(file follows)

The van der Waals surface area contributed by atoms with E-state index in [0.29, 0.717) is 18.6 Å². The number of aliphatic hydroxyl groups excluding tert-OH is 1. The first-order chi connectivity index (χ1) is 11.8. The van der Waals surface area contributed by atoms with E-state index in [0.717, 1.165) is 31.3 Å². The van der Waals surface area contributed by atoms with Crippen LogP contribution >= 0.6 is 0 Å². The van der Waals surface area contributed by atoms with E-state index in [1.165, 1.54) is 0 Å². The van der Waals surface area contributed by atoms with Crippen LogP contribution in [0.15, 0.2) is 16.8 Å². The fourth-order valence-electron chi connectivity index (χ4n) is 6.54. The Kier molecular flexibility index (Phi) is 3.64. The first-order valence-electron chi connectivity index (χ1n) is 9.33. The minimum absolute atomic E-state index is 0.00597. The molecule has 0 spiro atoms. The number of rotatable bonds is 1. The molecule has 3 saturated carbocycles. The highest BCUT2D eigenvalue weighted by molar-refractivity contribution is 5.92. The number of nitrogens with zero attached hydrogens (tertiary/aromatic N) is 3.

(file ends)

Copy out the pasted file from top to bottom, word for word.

The van der Waals surface area contributed by atoms with E-state index in [0.29, 0.717) is 18.6 Å². The number of aliphatic hydroxyl groups excluding tert-OH is 1. The first-order chi connectivity index (χ1) is 11.8. The van der Waals surface area contributed by atoms with E-state index in [0.717, 1.165) is 31.3 Å². The van der Waals surface area contributed by atoms with Crippen LogP contribution >= 0.6 is 0 Å². The van der Waals surface area contributed by atoms with E-state index in [1.165, 1.54) is 0 Å². The van der Waals surface area contributed by atoms with Crippen LogP contribution in [0.15, 0.2) is 16.8 Å². The fourth-order valence-electron chi connectivity index (χ4n) is 6.54. The Kier molecular flexibility index (Phi) is 3.64. The first-order valence-electron chi connectivity index (χ1n) is 9.33. The minimum absolute atomic E-state index is 0.00597. The molecule has 0 spiro atoms. The number of rotatable bonds is 1. The molecule has 3 saturated carbocycles. The highest BCUT2D eigenvalue weighted by molar-refractivity contribution is 5.92. The number of nitrogens with zero attached hydrogens (tertiary/aromatic N) is 3.